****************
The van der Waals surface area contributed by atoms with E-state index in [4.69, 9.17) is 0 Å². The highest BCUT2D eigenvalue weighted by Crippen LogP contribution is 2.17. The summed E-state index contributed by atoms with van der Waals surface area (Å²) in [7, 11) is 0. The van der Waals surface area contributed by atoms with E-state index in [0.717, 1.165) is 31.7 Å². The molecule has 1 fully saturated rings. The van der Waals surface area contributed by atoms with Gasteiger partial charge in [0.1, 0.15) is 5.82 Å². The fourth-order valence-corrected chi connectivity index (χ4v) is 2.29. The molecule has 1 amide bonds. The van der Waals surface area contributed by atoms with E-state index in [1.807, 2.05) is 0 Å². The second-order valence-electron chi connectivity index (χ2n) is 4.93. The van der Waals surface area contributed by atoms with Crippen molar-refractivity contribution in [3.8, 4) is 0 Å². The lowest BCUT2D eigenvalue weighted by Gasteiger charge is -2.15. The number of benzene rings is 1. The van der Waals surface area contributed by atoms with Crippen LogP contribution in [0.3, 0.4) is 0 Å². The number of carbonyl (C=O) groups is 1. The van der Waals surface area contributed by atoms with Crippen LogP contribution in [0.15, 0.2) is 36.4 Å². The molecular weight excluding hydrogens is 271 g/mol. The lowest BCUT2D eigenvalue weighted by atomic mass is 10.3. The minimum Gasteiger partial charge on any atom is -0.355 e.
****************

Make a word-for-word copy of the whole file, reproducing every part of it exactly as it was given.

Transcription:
The van der Waals surface area contributed by atoms with E-state index in [4.69, 9.17) is 0 Å². The highest BCUT2D eigenvalue weighted by Crippen LogP contribution is 2.17. The summed E-state index contributed by atoms with van der Waals surface area (Å²) in [7, 11) is 0. The van der Waals surface area contributed by atoms with E-state index in [0.717, 1.165) is 31.7 Å². The molecule has 1 fully saturated rings. The van der Waals surface area contributed by atoms with Gasteiger partial charge in [0.1, 0.15) is 5.82 Å². The fourth-order valence-corrected chi connectivity index (χ4v) is 2.29. The molecule has 1 amide bonds. The van der Waals surface area contributed by atoms with E-state index in [1.807, 2.05) is 0 Å². The second-order valence-electron chi connectivity index (χ2n) is 4.93. The van der Waals surface area contributed by atoms with Crippen molar-refractivity contribution in [3.8, 4) is 0 Å². The lowest BCUT2D eigenvalue weighted by Gasteiger charge is -2.15. The number of benzene rings is 1. The van der Waals surface area contributed by atoms with Crippen LogP contribution in [0.3, 0.4) is 0 Å². The number of carbonyl (C=O) groups is 1. The van der Waals surface area contributed by atoms with Crippen LogP contribution in [0.15, 0.2) is 36.4 Å². The molecular weight excluding hydrogens is 271 g/mol. The lowest BCUT2D eigenvalue weighted by atomic mass is 10.3. The minimum Gasteiger partial charge on any atom is -0.355 e.